A former Franklin County manager was investigated by the FBI for alleged fraud about three years before he came under suspicion for embezzling more than $1 million from the county.
The FBI did not find evidence to support an anonymous complaint that Dennis Huston, the county's former Public Works accounting and administrative director, allegedly was committing fraud, according documents obtained by the Herald.
Franklin County Commissioner Rick Miller found the anonymous letter on the doorstep of his home three years ago. Miller said he wasn't sure of the validity of the accusations, but he took the letter to the county prosecutor.
"I was concerned, of course," Miller said.
Then-Prosecutor Steve Lowe asked Special Agent John Ryther of the FBI's Richland office to investigate the claims in a letter dated May 13, 2009.
Lowe told the Herald on Tuesday that he asked for the FBI's help because the complaint was made against a county employee. The U.S. Attorney's Office in Yakima assisted with the investigation.
The anonymous complaint was dated April 11, 2009, but is not among the documents the Herald received under the state's Public Records Act.
It contains unsubstantiated allegations of employee misconduct that can be withheld based on state case law, according to an exemption log from the county.
The anonymous allegation was specific and proved to be unfounded, said county Prosecutor Shawn Sant. It involved a different business than the one that Huston currently is suspected of using to allegedly embezzle money from the county.
The FBI's investigation found nothing, according to a Feb. 25, 2010, email from Assistant U.S. Attorney Robert Ellis to Lowe and Ryan Verhulp, the county's chief civil deputy prosecutor.
FBI officials said they couldn't comment on the case, and the Herald was unable to reach Huston by phone at his home on Tuesday.
Sant, who was not in office at the time, said it's possible that because the allegation was specific, the FBI wouldn't have found anything. The allegations were unrelated to the current case, he said.
Miller said that because of the anonymous letter, he wasn't surprised when Huston was accused of stealing money from the county.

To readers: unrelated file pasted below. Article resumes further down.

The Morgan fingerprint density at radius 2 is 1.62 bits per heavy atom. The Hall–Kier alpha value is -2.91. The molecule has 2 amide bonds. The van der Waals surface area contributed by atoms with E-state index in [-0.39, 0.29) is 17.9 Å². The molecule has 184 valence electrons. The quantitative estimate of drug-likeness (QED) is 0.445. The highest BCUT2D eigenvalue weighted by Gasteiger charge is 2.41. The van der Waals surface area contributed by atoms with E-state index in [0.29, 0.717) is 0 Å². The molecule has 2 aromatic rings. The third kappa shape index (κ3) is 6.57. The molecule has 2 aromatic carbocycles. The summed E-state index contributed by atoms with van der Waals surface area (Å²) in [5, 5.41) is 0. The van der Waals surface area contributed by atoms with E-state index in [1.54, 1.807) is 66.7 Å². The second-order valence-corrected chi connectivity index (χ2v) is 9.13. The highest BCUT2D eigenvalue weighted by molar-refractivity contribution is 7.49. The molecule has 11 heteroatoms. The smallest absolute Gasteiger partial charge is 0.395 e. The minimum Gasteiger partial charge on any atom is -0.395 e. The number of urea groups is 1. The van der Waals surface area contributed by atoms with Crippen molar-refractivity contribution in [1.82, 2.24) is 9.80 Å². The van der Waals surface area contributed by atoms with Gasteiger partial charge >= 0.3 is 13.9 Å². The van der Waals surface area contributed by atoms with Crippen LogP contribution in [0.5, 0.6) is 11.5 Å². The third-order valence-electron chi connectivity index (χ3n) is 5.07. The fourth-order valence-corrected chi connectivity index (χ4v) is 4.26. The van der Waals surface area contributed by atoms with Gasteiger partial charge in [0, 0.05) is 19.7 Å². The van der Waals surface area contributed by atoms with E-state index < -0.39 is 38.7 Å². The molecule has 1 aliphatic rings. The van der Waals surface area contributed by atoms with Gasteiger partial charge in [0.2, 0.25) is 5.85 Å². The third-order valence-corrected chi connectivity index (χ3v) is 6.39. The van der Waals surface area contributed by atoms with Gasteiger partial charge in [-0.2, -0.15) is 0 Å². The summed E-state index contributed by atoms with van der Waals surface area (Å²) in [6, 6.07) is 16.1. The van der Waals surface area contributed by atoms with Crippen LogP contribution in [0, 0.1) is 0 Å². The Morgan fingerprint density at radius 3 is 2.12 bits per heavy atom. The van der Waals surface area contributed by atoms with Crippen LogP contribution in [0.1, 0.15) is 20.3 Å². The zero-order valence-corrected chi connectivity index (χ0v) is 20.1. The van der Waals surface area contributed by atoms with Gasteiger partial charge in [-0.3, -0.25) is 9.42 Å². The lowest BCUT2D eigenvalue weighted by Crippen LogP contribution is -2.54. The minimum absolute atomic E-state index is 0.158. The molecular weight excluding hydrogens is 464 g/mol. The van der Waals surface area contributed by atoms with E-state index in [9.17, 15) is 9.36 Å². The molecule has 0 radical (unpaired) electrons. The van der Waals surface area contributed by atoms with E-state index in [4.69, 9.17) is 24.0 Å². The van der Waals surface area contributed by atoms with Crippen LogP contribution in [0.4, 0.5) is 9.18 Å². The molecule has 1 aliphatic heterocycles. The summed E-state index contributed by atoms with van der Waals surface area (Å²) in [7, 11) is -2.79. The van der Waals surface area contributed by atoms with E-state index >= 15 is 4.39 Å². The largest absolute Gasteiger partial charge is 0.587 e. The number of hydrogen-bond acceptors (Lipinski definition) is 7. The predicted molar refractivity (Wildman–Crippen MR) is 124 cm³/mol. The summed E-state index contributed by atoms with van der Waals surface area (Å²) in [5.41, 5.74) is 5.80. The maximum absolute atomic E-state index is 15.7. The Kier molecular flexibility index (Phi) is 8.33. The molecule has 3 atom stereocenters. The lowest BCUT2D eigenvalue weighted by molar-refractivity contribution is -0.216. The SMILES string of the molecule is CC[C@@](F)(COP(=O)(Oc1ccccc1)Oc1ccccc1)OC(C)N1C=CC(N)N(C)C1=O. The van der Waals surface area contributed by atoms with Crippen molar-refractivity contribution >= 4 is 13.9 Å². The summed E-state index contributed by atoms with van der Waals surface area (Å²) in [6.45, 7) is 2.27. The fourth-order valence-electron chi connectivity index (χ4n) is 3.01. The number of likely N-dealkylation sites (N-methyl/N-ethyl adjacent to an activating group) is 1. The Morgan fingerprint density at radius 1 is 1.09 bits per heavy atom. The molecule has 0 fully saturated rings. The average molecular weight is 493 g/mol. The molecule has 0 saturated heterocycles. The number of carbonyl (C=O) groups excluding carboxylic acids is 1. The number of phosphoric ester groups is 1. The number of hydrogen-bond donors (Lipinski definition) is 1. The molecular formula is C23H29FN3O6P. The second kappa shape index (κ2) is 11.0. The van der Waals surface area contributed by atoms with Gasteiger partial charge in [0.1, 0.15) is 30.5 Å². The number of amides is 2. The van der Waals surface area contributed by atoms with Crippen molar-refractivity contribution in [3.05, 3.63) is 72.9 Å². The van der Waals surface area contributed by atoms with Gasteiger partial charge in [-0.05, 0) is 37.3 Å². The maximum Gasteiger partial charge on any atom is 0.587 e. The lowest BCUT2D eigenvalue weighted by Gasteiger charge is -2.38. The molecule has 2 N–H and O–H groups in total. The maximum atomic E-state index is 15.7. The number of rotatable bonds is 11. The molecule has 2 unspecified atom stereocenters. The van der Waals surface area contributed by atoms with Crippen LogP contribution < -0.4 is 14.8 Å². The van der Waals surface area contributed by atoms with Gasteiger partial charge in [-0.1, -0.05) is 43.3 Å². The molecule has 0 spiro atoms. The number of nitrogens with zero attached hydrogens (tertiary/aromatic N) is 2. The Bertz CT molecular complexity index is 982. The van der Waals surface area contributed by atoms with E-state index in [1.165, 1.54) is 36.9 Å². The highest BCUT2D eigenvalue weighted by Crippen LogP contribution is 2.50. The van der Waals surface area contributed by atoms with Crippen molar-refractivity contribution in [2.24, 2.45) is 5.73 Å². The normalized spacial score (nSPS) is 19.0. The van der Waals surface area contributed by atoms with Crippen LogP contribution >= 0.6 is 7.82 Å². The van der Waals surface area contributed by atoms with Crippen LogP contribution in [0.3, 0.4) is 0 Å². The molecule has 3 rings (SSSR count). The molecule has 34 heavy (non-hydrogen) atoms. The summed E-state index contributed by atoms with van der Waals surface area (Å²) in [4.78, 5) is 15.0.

Miller said he remembers the letter questioned how Huston got hired when he had charges filed against him.
Lowe said he doesn't recall if that was in the letter, but if it was, it wouldn't be something the FBI likely would investigate. The FBI would be looking for criminal activity, not how someone was hired.
Officials still have not said if Huston's criminal history was known by Franklin County officials who hired him. His personnel files are among those taken by investigators.
Huston was hired in May 1989, less than eight months after he finished serving 21 months in federal custody.
He pleaded guilty to stealing $142,000 in taxpayer money by using a fake company while he was a finance officer with the federal Bureau of Reclamation in Billings, Mont.
He admitted at the time to having a drug problem and entered a drug treatment program.
Huston, who was fired in Franklin County on Feb. 8, is under investigation for creating a bank account for Critzer Equipment, a company that went out of business in 2001. He had no association with the original company.
The investigations by the county, the state Auditor's Office and the state Attorney General's Office are continuing.
Huston was released from jail earlier this month after the state Attorney General's Office said it needed more time to investigate before filing charges.
Sant said the county is waiting for the state to make a decision on filing charges. The AG's office is working closely with the state Auditor's Office, he said.
Hopefully a charging decision will be made soon, Sant said.
County Commission Chairman Brad Peck said some progress has been made on the internal county investigation, which includes trying to get a better idea of how the alleged theft happened. The county is working on understanding the problem and deciding what changes make the most sense, he said.
"We want to understand it thoroughly and make sure the fixes that we put in place are effective and efficient," he said.
County Administrator Fred Bowen and Malcolm Bowie, Benton County's engineer, are leading the Franklin County Public Works department.
Benton County is lending Bowie to Franklin County while Tim Fife, Franklin County Public Works director and engineer, and Guy Walters, the department's assistant director, remain on paid administrative leave.
Peck said reimbursing Benton County for Bowie's time will come out of the department's budget at this point. Bowie's hourly rate is $47.78, which does not include overhead or mileage.
But Tuesday, Benton County commissioners decided to give Bowie a 5 percent pay raise because of the extra work.
Fife and Walters are the only two county employees still on paid leave. Six county employees returned to work about two weeks ago. Employees on leave have not been accused of any wrongdoing.
-- Kristi Pihl: 582-1512; firstname.lastname@example.org